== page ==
J-Horror Cinema: Human Machines for the MTV Age

Posted by Aspasia Stephanou on October 03, 2010 in Blog tagged with , , , , ,

Following the investigation of the human-machine interface in such cult classics as Shinya Tsukamoto’s cyberpunk films Tetsuo: The Iron Man (1989) and Tetsuo II: Body Hammer (1992) and stretching into extremes the horror of the violation of bodily boundaries, a series of recent Asian splatter films accommodates all the special needs for the diehard horror/splatter Special FX junkie. Blood, blood, and more blood, and of course weird mutations. The films present transformed bodies that reflect the absence of the body itself. They no longer stand for a whole self but are fragments of a past constantly being reconfigured and changed. The bodies of Tokyo Gore Police become mere fetishes, the part standing for the whole, while identity is forever lost. Women are reduced to animalistic vaginas, their bodies manipulated to deliver the most perverse phallic fantasies. The body is treated as a mere vehicle for someone else’s pleasure. If for Case “the body was meat” (Neuromancer, 12) then here this is an understatement.

Meatball Machine (2005/2007)

Y?dai Yamaguchi’s Meatball Machine presents a world where alien mechanical devices take over the bodies of humans transforming them into NecroBorgs in order to fight each other. While the plot seems simple and insane, the gory metamorphosis of humans into bio-mechanical creatures controlled by an alien homunculus inhabiting their bodies is very effective. Y?ji and Sachico, two lonely humans who come across the alien mechanism are eventually metamorphosed into lethal machines programmed to kill each other. Sachico’s transformation is rendered in a highly sexual and perverted scene where phallic fantasies of penetration of the body by technology are enacted on screen. Cables and metallic extensions embrace the delicate human body while the womb is violently penetrated by a mechanical phallus. Yoshihiro Nishimura’s special effects are characteristic of the sci-fi splatter genre and feature on other horror films such as Tokuo Gore Police, which he has also directed. He was also the co-director of Vampire Girl vs Frankenstein Girl.

These films are obsessed with the nightmares of bodily transformations and they are especially unique in the ways Nishimura manages to paint these images of extreme bloody and unlimited violations.

Tokyo Gore Police (Directed by Yoshihiro Nishimura, 2008).

Nishimura’s Tokyo Gore Police is extremely bizarre, but probably one of the most imaginative films discussed here and generally a good horror film. Humans infected with a virus transform into Engineers whose weapons become extensions of their bodies. But the film depicts a perverse underworld where pleasure is found in the grotesque, surgically- altered bodies of women. Animal-human transformations and the objectification of female bodies are the law of the night. Stitched up mouths and horrific transmutations are an example of a futuristic perverse culture that gets its kicks from silenced and fetishistic bodies.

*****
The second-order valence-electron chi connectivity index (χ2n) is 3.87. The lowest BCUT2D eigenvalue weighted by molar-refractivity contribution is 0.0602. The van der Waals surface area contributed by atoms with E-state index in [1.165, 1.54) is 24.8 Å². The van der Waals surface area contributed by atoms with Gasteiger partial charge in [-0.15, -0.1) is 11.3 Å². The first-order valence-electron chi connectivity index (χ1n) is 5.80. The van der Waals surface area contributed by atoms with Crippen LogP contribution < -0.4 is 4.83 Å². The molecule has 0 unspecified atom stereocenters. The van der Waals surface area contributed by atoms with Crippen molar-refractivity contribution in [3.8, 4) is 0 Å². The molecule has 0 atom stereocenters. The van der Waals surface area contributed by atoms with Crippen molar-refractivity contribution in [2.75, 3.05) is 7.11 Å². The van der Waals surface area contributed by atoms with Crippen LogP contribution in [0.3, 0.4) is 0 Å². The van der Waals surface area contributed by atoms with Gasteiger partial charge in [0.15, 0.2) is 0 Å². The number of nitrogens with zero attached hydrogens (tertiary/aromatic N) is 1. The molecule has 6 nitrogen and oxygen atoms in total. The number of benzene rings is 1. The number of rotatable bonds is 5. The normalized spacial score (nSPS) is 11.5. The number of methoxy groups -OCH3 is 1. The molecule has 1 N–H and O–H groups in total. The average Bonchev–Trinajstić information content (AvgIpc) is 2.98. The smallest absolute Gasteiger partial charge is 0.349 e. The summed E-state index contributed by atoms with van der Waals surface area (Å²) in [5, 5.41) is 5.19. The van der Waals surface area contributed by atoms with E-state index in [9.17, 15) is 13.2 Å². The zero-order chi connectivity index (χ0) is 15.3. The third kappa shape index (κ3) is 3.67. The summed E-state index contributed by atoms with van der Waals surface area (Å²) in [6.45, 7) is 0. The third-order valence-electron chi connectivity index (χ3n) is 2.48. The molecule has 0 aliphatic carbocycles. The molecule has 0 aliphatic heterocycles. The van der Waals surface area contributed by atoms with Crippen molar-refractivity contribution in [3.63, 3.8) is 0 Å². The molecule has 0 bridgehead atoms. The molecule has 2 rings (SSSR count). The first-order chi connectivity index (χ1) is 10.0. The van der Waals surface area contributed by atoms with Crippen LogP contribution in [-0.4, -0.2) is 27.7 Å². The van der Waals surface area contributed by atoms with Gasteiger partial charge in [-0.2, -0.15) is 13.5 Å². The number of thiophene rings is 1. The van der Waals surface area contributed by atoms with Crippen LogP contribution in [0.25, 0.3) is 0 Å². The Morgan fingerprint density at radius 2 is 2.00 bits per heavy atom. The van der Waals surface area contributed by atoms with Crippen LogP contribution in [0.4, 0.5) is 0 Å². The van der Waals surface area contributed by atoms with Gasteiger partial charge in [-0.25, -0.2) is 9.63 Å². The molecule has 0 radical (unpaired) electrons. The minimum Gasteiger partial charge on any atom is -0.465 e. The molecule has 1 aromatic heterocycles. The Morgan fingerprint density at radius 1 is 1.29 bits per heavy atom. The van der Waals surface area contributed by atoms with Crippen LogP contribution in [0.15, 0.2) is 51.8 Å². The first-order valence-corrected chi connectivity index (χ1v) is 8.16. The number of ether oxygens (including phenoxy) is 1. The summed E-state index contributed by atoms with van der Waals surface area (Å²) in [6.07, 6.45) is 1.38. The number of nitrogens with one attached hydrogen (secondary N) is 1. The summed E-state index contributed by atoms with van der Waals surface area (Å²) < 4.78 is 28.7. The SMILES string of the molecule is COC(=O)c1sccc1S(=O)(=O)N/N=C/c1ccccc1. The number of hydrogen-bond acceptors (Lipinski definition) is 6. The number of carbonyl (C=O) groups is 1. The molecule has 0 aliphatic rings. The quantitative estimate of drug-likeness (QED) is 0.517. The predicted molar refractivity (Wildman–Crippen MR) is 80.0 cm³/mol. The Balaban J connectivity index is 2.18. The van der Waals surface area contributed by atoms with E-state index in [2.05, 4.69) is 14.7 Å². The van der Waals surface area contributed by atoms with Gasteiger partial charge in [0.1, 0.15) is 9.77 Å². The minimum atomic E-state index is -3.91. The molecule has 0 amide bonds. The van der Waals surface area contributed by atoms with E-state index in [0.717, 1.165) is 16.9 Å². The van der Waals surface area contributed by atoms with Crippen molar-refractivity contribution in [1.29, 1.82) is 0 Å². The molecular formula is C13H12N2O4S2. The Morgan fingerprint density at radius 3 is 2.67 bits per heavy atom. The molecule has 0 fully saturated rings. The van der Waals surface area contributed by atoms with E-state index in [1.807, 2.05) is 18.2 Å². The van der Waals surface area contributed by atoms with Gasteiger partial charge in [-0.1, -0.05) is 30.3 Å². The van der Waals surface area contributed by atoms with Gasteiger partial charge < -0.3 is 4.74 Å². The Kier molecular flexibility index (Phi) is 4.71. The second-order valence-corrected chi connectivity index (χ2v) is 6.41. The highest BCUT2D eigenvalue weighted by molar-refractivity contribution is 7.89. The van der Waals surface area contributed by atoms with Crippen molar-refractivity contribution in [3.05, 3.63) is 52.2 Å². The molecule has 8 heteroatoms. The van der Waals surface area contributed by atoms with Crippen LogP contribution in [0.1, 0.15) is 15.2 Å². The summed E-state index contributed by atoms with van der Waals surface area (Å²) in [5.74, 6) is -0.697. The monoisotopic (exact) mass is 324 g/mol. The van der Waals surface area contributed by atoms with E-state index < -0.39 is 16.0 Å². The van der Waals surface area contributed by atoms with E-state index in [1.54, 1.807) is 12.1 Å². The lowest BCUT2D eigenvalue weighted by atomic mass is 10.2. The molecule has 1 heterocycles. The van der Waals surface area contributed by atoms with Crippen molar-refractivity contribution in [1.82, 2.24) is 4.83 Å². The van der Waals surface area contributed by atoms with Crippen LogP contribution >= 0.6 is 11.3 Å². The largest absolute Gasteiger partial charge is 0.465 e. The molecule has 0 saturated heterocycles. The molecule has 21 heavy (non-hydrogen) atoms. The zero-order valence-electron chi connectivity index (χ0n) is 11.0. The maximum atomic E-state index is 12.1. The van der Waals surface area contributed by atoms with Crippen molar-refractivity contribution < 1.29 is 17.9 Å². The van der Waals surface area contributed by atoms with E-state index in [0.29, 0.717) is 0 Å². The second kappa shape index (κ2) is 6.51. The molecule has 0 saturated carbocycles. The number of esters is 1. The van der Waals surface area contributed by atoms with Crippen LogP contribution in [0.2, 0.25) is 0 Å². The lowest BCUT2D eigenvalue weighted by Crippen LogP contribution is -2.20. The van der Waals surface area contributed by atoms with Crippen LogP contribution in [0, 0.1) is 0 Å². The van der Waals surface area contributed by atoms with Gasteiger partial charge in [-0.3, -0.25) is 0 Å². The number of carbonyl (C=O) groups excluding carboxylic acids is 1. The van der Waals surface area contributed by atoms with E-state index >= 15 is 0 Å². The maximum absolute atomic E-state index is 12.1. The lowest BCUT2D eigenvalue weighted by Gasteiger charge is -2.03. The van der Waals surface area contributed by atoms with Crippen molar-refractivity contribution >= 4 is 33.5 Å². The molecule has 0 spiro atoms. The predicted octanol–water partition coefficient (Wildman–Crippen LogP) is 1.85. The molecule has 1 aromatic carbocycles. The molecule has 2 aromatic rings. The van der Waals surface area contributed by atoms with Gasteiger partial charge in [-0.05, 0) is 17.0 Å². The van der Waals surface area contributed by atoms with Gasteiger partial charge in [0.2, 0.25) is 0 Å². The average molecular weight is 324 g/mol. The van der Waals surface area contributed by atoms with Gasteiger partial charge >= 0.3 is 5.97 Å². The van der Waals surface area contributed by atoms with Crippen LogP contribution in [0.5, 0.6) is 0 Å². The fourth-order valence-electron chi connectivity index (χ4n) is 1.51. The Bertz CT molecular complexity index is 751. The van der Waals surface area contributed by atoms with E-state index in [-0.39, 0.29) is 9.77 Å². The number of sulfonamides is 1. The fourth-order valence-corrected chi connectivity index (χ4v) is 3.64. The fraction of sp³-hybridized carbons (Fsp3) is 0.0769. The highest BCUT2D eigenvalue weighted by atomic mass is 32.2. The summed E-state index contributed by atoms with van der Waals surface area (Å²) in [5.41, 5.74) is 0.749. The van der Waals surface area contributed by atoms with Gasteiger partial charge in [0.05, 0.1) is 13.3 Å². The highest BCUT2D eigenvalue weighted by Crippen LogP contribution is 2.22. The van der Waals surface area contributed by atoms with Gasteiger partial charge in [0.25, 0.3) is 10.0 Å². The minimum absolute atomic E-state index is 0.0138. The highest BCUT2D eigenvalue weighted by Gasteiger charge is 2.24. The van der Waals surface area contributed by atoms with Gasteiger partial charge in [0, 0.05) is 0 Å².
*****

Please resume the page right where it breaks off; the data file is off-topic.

Nishimura and Tomomatsu’s Vampire Girl vs. Frankenstein Girl (2009) is another horror Japanese experiment in bodily fragmentation. Blending two of the gothic’s monsters, the film is set in a Tokyo high school where the vampire Monami seduces Mizushima by giving him a chocolate infused with her blood. While her experiment to transform the boy into a vampire takes place, in the basement a Victor Frankenstein-like scientist is trying to reanimate corpses. The death of his daughter and rival of Monami, leads him to transform her into a monster, a Frankenstein girl who will fight the Vampire girl in order to get her boyfriend Mizushima back. While the film progresses the directors include scenes of other bodily transformations: a girls’ club centres around self harming and the girls gather together in order to perform the most extreme mutilations on their arms, while another small subculture is united by their fetishistic obsession with being black.  The film parodies the subcultures that exist in Japan such as Lolita and Ganguro. Ganguro, which means black face, is a subculture which is characterised by blond or orange hair and tanned skin. The film reveals the Japanese obsession with various bodily transgressions, sometimes in order to mock and at other times just simply to shock. While the subcultures are seen as a way to escape the social constrains of Japanese society and express individuality among young girls, the film ridicules such practices as slavery to imbecilic fashion.

What is interesting in these films, is not only the extreme bloody scenes. And there are many of them. It is the exposure of a Japanese underworld and marginal practices, of a fetishistic culture that constantly finds new ways to experience pleasure, moving closer and closer to horrific bodily violations.

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